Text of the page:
Torrenting is the New Black?


Yesterday, Netflix released the eagerly anticipated trailer for the fifth season of its original series, “Orange is the New Black.” Unfortunately for the company, almost the entire season is already available online, thanks to the work of a group of anonymous hackers by the name “thedarkoverlord,” who pulled unreleased episodes from the post-production company Larson Studios’ server in April. Since then, Refinery29 reports that summaries of ten of the thirteen episodes have appeared on the show’s Wikipedia page, making spoilers accessible even to people who do not wish to torrent the episodes.

Yet, despite thedarkoverlord’s demands for ransom payment and threats to other networks (pictured below), Wired writer Brian Barrett argues that the leak “wasn’t worth paying even one cent to prevent.” In Barrett’s eyes, there will always be people who illegally torrent shows, but Netflix has a high enough number of paying subscribers (98.75 million) to make up for that minority. Moreover, the amount of people torrenting content has dropped drastically in recent years; whereas BitTorrent “accounted for 23 percent of daily internet traffic in North America” in 2011, “that number sat at under 5 percent” in 2016.

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For me, this entire situation is fascinating on multiple levels. For one thing, the leak reflects just how much TV technology has changed, even within my own lifetime; whereas once you were at the mercy of scheduled re-runs to catch up on a missed or re-watch a beloved episode of TV, now we have the freedom to peruse seasons of our favorite series at our leisure and, in the case of the OITNB leak, sometimes even ahead of their intended release. The Internet has allowed for a sort of instant TV gratification that would otherwise not be possible. Sure, you could go out and purchase a boxed set of a specific season of television, but you would need to allot time for the season to air and then some, whereas many streaming services today release entire seasons of a show at once, as is the case with Orange is the New Black.

Yet, despite this culture of instant gratification, the amount of people torrenting content illegally is dropping. This was perhaps the most interesting part of the article for me, as a poor college student who is all too familiar with determining the most diplomatic way to ask someone for their Hulu and Prime account information. I would have thought that as average people become more internet-savvy and popular shows are spread across so many different costly platforms, more people would say, “Screw it,” and pirate films and movies from services they don’t subscribe to. This information was shocking to me, but as an aspiring television writer, I am obviously pleased. The only thing better than having a show good enough for thousands of people to pirate is having a show that’s worth paying for.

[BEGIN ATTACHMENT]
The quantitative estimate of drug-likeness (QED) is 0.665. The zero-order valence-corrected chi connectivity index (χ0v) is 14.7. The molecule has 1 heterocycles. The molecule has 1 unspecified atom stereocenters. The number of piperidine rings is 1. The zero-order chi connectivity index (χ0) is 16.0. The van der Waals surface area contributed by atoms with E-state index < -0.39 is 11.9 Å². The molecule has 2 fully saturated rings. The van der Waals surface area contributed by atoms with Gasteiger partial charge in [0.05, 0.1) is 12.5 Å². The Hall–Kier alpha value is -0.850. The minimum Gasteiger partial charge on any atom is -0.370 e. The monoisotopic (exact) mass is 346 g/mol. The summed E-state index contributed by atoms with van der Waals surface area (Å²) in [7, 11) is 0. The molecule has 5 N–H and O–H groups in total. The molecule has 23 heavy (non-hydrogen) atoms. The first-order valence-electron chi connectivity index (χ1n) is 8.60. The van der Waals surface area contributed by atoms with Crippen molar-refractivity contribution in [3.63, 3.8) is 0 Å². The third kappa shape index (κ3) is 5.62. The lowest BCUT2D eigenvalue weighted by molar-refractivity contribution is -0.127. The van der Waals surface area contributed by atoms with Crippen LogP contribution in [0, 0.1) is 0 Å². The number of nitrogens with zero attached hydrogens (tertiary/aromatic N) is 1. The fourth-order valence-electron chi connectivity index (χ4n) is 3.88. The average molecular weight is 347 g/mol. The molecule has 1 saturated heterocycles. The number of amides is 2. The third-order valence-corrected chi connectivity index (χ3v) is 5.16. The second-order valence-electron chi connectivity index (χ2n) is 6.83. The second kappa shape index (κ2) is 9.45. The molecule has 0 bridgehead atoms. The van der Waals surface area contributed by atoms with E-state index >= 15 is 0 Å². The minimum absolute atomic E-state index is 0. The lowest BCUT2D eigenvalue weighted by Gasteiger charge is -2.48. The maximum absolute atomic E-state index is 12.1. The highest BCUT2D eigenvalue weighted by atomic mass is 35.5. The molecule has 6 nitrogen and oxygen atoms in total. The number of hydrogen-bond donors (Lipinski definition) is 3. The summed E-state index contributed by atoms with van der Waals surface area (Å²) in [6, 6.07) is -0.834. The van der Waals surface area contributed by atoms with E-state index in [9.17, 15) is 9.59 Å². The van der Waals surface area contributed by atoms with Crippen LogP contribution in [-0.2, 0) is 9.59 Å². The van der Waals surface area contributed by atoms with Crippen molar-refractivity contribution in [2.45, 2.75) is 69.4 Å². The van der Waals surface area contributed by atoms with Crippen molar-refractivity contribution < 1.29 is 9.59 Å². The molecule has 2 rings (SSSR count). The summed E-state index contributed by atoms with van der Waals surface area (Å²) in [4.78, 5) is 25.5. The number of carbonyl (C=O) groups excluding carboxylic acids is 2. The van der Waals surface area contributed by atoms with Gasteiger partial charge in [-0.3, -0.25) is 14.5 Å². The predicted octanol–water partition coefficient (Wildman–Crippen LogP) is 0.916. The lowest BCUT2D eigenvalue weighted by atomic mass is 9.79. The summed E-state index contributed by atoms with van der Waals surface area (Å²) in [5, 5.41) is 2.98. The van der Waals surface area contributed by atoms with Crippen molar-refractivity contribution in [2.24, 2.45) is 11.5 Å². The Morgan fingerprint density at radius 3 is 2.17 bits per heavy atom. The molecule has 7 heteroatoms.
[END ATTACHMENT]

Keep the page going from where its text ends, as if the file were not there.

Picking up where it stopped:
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Barrett’s article can be found at the following link:



One thought on “Torrenting is the New Black?

  1. You might say that this was a serious case of grand Larson-y. Eh? I’ll see myself out…

    But seriously, this conversation reminds me of the one happening in the early 2000s with the panic in the music industry and the birth of iTunes/the iTunes store. It seems people are drawn more to convenience than free stuff. Torrent sites are generally so much less user-friendly, intuitive, and aesthetically pleasing than paid alternatives that those things end up being deciding factors. Couple that with people’s rampant, hysterical fear of hacking, broadly defined, and I can see why they turn to safer, most industry-rooted alternatives. I think that slick convenience ends up enforcing these sites’ curatorial status status as well. A show isn’t “a show” unless I can access it via one of the top streaming sites. Likewise with music –
    “Is your band on iTunes?”

    Either way, those were some pretty surprising figures and this really got me thinking about stuff I haven’t considered regarding how people get media and what they seem to care about in that regard.


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